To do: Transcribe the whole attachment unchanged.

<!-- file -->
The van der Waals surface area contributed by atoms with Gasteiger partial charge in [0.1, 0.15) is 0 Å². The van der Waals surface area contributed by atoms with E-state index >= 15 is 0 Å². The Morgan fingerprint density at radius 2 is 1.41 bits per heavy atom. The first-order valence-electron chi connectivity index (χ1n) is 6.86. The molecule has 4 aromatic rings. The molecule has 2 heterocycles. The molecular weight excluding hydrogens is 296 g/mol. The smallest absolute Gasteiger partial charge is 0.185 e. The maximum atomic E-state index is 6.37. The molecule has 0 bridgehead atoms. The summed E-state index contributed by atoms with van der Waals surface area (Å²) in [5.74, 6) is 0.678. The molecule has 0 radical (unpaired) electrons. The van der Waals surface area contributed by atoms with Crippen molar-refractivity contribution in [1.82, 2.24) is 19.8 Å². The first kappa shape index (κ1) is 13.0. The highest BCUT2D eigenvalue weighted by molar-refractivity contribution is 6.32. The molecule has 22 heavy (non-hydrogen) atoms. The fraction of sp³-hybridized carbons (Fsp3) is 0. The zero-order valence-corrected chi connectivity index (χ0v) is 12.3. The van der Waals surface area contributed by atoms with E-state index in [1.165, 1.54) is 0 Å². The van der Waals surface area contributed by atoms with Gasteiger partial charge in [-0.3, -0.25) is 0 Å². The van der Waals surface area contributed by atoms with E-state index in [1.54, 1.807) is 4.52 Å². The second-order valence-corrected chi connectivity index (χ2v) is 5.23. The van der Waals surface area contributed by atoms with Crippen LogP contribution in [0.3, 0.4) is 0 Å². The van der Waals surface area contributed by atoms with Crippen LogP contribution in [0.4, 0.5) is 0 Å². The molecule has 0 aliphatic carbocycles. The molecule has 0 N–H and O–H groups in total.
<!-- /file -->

The van der Waals surface area contributed by atoms with Gasteiger partial charge in [0.1, 0.15) is 0 Å². The van der Waals surface area contributed by atoms with E-state index >= 15 is 0 Å². The Morgan fingerprint density at radius 2 is 1.41 bits per heavy atom. The first-order valence-electron chi connectivity index (χ1n) is 6.86. The molecule has 4 aromatic rings. The molecule has 2 heterocycles. The molecular weight excluding hydrogens is 296 g/mol. The smallest absolute Gasteiger partial charge is 0.185 e. The maximum atomic E-state index is 6.37. The molecule has 0 bridgehead atoms. The summed E-state index contributed by atoms with van der Waals surface area (Å²) in [5.74, 6) is 0.678. The molecule has 0 radical (unpaired) electrons. The van der Waals surface area contributed by atoms with Crippen molar-refractivity contribution in [1.82, 2.24) is 19.8 Å². The first kappa shape index (κ1) is 13.0. The highest BCUT2D eigenvalue weighted by molar-refractivity contribution is 6.32. The molecule has 22 heavy (non-hydrogen) atoms. The fraction of sp³-hybridized carbons (Fsp3) is 0. The zero-order valence-corrected chi connectivity index (χ0v) is 12.3. The van der Waals surface area contributed by atoms with E-state index in [1.165, 1.54) is 0 Å². The van der Waals surface area contributed by atoms with Gasteiger partial charge in [-0.3, -0.25) is 0 Å². The van der Waals surface area contributed by atoms with E-state index in [1.54, 1.807) is 4.52 Å². The second-order valence-corrected chi connectivity index (χ2v) is 5.23. The van der Waals surface area contributed by atoms with Crippen LogP contribution in [0.3, 0.4) is 0 Å². The van der Waals surface area contributed by atoms with Crippen LogP contribution in [0.4, 0.5) is 0 Å². The molecule has 0 aliphatic carbocycles. The molecule has 0 N–H and O–H groups in total.